Written by General Sir George St Patrick Lawrence (1804-84) of the British Indian Army, this 1874 book is a memoir of his long and active service in India. The son of a distinguished officer in the army of the East India Company, he arrived in India in 1821, and was a participant in all the major military encounters of the period, including the Anglo-Afghan Wars, where he was involved in the 'Cabul disaster' and later narrowly avoided execution as a hostage, the Anglo-Sikh wars, and the Indian Mutiny, during which he and his family survived great danger. Lawrence, whose health had been undermined during the Mutiny, resigned from the army and returned to England in 1864. He entrusted his letters and diaries to William Edwards of the Bengal Civil Service, who compiled the work from these sources, and supplies a brief overview of Lawrence's career in his preface.
|Publisher:||Cambridge University Press|
|Series:||Cambridge Library Collection - South Asian History Series|
|Product dimensions:||5.51(w) x 8.50(h) x 0.75(d)|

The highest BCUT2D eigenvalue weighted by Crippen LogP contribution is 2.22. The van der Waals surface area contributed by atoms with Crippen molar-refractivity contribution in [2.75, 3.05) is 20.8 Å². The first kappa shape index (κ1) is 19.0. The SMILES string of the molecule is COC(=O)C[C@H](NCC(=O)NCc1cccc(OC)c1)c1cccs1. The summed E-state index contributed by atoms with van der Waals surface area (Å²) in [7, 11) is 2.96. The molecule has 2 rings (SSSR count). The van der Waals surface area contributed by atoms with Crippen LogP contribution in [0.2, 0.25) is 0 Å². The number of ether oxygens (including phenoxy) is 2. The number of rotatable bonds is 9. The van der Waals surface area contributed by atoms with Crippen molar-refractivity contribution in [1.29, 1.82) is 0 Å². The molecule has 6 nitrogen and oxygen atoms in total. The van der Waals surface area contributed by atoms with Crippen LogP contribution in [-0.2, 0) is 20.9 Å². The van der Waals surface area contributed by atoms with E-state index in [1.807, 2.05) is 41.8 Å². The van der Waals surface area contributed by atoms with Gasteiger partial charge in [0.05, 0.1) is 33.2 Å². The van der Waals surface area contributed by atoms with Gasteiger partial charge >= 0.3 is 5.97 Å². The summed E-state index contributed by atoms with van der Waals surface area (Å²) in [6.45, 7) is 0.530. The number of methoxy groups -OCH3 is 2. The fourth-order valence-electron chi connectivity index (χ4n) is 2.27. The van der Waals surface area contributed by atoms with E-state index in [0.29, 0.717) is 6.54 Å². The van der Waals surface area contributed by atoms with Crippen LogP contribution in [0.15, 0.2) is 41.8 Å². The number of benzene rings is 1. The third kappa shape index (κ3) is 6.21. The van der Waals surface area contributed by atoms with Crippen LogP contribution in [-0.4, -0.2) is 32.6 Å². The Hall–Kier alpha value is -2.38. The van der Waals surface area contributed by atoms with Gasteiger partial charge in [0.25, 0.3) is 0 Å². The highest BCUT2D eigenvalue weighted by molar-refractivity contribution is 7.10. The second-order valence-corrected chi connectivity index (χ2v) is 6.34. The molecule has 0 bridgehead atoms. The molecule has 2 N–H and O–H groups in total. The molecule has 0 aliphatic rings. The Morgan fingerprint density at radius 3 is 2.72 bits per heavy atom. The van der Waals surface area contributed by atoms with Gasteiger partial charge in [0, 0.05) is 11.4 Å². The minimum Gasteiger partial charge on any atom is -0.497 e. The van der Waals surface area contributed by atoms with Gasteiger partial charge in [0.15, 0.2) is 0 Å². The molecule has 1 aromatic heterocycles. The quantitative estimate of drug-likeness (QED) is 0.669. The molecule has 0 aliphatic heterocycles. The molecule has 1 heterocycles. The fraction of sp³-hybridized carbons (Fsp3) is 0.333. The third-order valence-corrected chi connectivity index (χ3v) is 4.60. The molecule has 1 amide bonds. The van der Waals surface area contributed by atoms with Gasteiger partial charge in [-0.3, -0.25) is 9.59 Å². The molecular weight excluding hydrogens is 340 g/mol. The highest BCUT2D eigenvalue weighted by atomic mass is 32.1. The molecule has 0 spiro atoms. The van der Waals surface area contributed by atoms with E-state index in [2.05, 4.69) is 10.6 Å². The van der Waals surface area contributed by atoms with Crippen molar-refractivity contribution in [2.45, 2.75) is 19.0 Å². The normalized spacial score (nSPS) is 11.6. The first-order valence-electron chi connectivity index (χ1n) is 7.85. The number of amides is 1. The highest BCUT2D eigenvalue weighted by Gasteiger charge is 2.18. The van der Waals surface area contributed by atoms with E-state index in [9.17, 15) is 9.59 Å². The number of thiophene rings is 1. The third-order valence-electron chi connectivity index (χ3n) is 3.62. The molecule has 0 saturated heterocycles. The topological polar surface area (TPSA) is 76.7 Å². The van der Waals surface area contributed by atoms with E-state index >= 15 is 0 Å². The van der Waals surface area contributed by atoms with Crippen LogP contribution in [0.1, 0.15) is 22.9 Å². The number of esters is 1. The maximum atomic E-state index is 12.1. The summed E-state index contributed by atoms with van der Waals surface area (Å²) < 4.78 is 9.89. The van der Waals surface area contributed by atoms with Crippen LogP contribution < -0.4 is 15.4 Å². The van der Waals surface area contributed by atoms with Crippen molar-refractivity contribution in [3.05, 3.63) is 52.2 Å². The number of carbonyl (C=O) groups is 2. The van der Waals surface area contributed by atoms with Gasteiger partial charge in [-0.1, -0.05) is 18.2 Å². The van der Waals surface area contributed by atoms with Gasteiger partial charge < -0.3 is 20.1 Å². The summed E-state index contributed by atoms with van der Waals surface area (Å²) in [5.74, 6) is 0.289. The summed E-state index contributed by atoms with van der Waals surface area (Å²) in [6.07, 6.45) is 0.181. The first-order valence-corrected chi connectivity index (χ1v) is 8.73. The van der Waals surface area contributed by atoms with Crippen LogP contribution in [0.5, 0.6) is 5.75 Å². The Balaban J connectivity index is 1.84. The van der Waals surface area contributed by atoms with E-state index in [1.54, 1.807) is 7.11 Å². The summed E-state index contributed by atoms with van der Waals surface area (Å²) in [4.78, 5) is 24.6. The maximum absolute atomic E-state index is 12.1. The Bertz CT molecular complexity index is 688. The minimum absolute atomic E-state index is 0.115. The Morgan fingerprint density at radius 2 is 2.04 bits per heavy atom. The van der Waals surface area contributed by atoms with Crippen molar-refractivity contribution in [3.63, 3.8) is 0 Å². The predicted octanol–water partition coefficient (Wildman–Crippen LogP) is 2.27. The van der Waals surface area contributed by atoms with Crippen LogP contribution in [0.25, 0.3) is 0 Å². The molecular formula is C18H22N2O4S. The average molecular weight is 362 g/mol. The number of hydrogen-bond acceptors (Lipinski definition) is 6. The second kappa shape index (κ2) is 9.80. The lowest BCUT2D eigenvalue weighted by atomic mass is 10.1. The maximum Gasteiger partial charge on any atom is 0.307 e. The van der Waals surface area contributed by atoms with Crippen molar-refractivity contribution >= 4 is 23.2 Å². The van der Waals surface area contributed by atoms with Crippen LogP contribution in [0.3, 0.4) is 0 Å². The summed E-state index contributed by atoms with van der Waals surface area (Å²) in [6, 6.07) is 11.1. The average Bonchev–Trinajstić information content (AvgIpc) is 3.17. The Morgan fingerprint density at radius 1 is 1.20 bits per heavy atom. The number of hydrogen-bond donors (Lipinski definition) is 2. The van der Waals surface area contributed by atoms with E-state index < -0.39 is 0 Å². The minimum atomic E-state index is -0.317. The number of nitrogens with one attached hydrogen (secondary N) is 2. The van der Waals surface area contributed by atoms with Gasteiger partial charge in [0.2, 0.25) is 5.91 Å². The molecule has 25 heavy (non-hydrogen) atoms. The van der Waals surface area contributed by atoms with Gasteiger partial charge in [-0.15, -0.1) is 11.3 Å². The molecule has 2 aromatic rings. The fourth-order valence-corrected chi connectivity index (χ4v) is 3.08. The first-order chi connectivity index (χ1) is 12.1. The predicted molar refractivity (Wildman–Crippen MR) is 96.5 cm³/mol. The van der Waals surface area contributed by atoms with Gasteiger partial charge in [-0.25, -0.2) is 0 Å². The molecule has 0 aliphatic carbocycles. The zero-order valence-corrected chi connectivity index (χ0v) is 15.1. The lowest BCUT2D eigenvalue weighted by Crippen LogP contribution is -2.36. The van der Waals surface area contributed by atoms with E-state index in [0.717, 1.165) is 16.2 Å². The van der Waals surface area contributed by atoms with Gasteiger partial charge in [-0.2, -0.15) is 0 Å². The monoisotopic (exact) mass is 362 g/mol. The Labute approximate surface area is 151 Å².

Table of Contents
Preface; 1. Receive appointment and proceed to India; 2. Storm and capture of Ghuznee; 3. Apparently tranquil state of Affghanistan; 4. Return of Shah Soojah to Cabul; 5. Surrender of the Ameer Dost Mahomed Khan; 6. Despatch of a force under General Sale to Jellalabad; 7. Position of the Cabul Cantonments; 8. Post of Charèkar taken and its garrison destroyed; 9. Military authorities propose to retreat; 10. Particulars of Sir W. Macnaghten's murder; 11. Recover my liberty; 12. Renewed attack on our troops; 13. March from Jugdulluck to Punjsheir River; 14. Death of Le Geyt; 15. Arrive at the fort of Shewakhee; 16. The hostages join us at Shewakhee; 17. Our army withdrawn from Affghanistan; 18. Sir F. Currie appointed Resident at Lahore; 19. Report to Resident mutiny of the Peshawur troops; 20. State of Mewwar in Rajpootana; 21. Major Burton and his two sons proceed to Kotah; Appendix.